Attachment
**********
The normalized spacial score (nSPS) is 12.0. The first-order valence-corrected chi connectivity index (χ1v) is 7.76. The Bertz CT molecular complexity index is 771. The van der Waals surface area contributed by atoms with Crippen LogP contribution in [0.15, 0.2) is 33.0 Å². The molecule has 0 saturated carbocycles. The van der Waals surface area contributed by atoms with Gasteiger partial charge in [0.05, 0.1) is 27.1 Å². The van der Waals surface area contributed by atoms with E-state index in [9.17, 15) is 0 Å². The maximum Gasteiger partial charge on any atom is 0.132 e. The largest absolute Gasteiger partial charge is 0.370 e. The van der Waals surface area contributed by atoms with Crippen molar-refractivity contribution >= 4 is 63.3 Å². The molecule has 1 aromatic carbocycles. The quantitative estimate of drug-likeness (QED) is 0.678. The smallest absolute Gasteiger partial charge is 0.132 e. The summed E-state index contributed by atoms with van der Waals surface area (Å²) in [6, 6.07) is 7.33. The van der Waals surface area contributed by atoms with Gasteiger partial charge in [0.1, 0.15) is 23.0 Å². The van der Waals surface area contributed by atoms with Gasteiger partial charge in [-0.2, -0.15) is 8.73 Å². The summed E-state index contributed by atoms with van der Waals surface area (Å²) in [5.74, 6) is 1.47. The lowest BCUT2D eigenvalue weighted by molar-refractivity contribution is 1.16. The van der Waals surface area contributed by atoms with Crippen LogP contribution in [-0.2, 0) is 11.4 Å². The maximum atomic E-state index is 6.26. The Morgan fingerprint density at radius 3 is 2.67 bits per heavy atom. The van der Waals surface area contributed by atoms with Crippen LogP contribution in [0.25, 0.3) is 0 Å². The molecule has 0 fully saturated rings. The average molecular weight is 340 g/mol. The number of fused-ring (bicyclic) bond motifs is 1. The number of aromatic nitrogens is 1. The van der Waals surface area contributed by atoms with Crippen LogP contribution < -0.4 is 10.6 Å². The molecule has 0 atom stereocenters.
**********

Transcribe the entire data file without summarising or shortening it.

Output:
The normalized spacial score (nSPS) is 12.0. The first-order valence-corrected chi connectivity index (χ1v) is 7.76. The Bertz CT molecular complexity index is 771. The van der Waals surface area contributed by atoms with Crippen LogP contribution in [0.15, 0.2) is 33.0 Å². The molecule has 0 saturated carbocycles. The van der Waals surface area contributed by atoms with Gasteiger partial charge in [0.05, 0.1) is 27.1 Å². The van der Waals surface area contributed by atoms with E-state index in [9.17, 15) is 0 Å². The maximum Gasteiger partial charge on any atom is 0.132 e. The largest absolute Gasteiger partial charge is 0.370 e. The van der Waals surface area contributed by atoms with Crippen molar-refractivity contribution >= 4 is 63.3 Å². The molecule has 1 aromatic carbocycles. The quantitative estimate of drug-likeness (QED) is 0.678. The smallest absolute Gasteiger partial charge is 0.132 e. The summed E-state index contributed by atoms with van der Waals surface area (Å²) in [6, 6.07) is 7.33. The van der Waals surface area contributed by atoms with Gasteiger partial charge in [0.1, 0.15) is 23.0 Å². The van der Waals surface area contributed by atoms with Gasteiger partial charge in [-0.2, -0.15) is 8.73 Å². The summed E-state index contributed by atoms with van der Waals surface area (Å²) in [5.74, 6) is 1.47. The lowest BCUT2D eigenvalue weighted by molar-refractivity contribution is 1.16. The van der Waals surface area contributed by atoms with Crippen LogP contribution in [-0.2, 0) is 11.4 Å². The maximum atomic E-state index is 6.26. The Morgan fingerprint density at radius 3 is 2.67 bits per heavy atom. The van der Waals surface area contributed by atoms with Crippen LogP contribution in [0.25, 0.3) is 0 Å². The molecule has 0 fully saturated rings. The average molecular weight is 340 g/mol. The number of fused-ring (bicyclic) bond motifs is 1. The number of aromatic nitrogens is 1. The van der Waals surface area contributed by atoms with Crippen LogP contribution < -0.4 is 10.6 Å². The molecule has 0 atom stereocenters.